Although there are plenty of studies on both sides, so to speak, recent research tends to increasingly support the effectiveness of the therapy. A recent study at the University of York, actually, made significant strides in possibly explaining the physiological mechanism behind acupuncture. The researchers found evidence of acupuncture’s neural impact. The treatment induced “deqi” sensations (achieved when the practitioner allegedly inserts and manipulates the needle correctly to reach the qi) in research subjects, which scans showed deactivated pain sensors in their brains. Nonetheless, controversy does continue particularly for acupuncture’s effectiveness for certain conditions. Some research shows acupressure to be as effective as acupuncture. The most accepted conditions for acupuncture/acupressure treatment include low back pain, (there you go, Abe!), migraines, depression, anxiety, chronic pain caused by fibromyalgia and arthritis. Acupuncture is also commonly used for nausea and chronic pain associated with cancer and cancer treatment.

It’s important, of course, to find a reputable practitioner with superb training. Physicians and medical facilities that support the use of complementary medicine should be able to offer thoughtful referrals, but check out organizations like NCCAOM (National Certification Commission for Acupuncture and Oriental Medicine) for lists of licensed acupuncturists in your area. Ask plenty of questions about the practitioner’s experience and specialty, and don’t be shy about inquiring about references or affiliations with area clinics or other professional groups.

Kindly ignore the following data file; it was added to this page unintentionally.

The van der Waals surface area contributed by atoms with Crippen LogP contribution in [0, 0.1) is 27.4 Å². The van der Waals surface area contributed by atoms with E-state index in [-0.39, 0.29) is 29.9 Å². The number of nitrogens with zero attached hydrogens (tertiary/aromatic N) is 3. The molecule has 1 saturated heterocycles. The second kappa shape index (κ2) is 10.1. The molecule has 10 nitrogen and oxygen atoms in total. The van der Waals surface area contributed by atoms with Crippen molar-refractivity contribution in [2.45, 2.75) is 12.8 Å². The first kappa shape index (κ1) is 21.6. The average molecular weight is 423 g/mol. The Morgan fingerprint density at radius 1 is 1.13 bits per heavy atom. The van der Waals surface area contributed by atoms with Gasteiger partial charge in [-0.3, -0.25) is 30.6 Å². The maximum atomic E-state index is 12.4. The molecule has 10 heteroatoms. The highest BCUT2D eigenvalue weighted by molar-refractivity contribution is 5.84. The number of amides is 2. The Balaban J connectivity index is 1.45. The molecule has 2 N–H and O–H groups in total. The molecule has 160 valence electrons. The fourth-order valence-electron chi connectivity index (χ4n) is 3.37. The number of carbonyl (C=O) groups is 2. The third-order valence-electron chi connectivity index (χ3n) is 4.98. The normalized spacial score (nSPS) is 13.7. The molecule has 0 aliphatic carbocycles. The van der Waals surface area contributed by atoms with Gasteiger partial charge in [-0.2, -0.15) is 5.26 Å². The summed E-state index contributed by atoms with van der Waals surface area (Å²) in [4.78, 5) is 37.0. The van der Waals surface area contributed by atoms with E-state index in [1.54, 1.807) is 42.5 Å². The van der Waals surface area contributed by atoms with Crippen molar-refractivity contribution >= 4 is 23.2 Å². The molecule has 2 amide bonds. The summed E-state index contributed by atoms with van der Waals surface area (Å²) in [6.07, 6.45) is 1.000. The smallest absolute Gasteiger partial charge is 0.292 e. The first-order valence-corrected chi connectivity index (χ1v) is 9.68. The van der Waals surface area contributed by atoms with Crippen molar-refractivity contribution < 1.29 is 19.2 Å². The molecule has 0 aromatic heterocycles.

Finally, I’d recommend bringing an open mind and reasonable expectations to your treatment. (This point goes with any kind of therapy – conventional or alternative.) As mentioned, I think the overall research supports acupuncture’s genuine utility in some cases. Nonetheless, I’d venture to say that a negative mindset can sabotage a legitimate treatment as much as a hopeful outlook can boost a placebo’s effect. (Maybe that’s why my own experiences with acupuncture have been, shall we say, less than satisfying?) Although many people experience some relief from pain, for example, right away, acupuncture’s effect can take a while to settle in. In most situations, successive treatments offer compounded effect. In other words, it’s worth sticking with for at least a short while to judge the overall influence acupuncture therapy can have over your pain or specific medical condition.